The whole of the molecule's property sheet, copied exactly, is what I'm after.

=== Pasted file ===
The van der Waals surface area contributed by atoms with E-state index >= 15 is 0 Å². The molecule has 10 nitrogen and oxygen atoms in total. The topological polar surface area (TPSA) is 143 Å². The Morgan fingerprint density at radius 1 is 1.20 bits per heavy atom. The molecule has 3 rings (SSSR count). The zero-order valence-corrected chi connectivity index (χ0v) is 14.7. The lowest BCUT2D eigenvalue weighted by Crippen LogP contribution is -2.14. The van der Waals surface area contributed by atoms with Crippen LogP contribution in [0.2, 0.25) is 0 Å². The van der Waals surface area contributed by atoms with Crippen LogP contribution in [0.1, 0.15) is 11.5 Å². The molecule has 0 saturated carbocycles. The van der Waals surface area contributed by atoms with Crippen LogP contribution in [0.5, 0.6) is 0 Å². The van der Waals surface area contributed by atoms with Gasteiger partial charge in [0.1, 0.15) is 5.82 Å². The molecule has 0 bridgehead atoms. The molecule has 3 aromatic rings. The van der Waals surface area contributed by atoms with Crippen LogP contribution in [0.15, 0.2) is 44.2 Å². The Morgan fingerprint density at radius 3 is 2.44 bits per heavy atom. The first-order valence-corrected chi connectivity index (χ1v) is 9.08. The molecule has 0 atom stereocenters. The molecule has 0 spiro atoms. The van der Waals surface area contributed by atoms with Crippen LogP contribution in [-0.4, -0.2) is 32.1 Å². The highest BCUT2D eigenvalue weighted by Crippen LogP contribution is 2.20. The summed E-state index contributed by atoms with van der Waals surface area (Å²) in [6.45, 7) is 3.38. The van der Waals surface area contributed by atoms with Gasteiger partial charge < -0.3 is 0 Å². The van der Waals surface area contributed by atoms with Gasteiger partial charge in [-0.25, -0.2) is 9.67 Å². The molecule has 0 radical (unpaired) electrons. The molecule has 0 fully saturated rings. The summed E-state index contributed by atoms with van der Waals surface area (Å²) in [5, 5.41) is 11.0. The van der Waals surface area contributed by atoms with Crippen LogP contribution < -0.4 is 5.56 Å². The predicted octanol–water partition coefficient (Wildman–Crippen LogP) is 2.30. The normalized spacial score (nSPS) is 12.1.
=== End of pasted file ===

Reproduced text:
The van der Waals surface area contributed by atoms with E-state index >= 15 is 0 Å². The molecule has 10 nitrogen and oxygen atoms in total. The topological polar surface area (TPSA) is 143 Å². The Morgan fingerprint density at radius 1 is 1.20 bits per heavy atom. The molecule has 3 rings (SSSR count). The zero-order valence-corrected chi connectivity index (χ0v) is 14.7. The lowest BCUT2D eigenvalue weighted by Crippen LogP contribution is -2.14. The van der Waals surface area contributed by atoms with Crippen LogP contribution in [0.2, 0.25) is 0 Å². The van der Waals surface area contributed by atoms with Crippen LogP contribution in [0.1, 0.15) is 11.5 Å². The molecule has 0 saturated carbocycles. The van der Waals surface area contributed by atoms with Crippen LogP contribution in [0.5, 0.6) is 0 Å². The van der Waals surface area contributed by atoms with Gasteiger partial charge in [0.1, 0.15) is 5.82 Å². The molecule has 0 bridgehead atoms. The molecule has 3 aromatic rings. The van der Waals surface area contributed by atoms with Crippen LogP contribution in [0.15, 0.2) is 44.2 Å². The Morgan fingerprint density at radius 3 is 2.44 bits per heavy atom. The first-order valence-corrected chi connectivity index (χ1v) is 9.08. The molecule has 0 atom stereocenters. The molecule has 0 spiro atoms. The van der Waals surface area contributed by atoms with Crippen LogP contribution in [-0.4, -0.2) is 32.1 Å². The highest BCUT2D eigenvalue weighted by Crippen LogP contribution is 2.20. The summed E-state index contributed by atoms with van der Waals surface area (Å²) in [6.45, 7) is 3.38. The van der Waals surface area contributed by atoms with Gasteiger partial charge < -0.3 is 0 Å². The van der Waals surface area contributed by atoms with Gasteiger partial charge in [-0.25, -0.2) is 9.67 Å². The molecule has 0 radical (unpaired) electrons. The molecule has 0 fully saturated rings. The summed E-state index contributed by atoms with van der Waals surface area (Å²) in [5, 5.41) is 11.0. The van der Waals surface area contributed by atoms with Crippen LogP contribution < -0.4 is 5.56 Å². The predicted octanol–water partition coefficient (Wildman–Crippen LogP) is 2.30. The normalized spacial score (nSPS) is 12.1.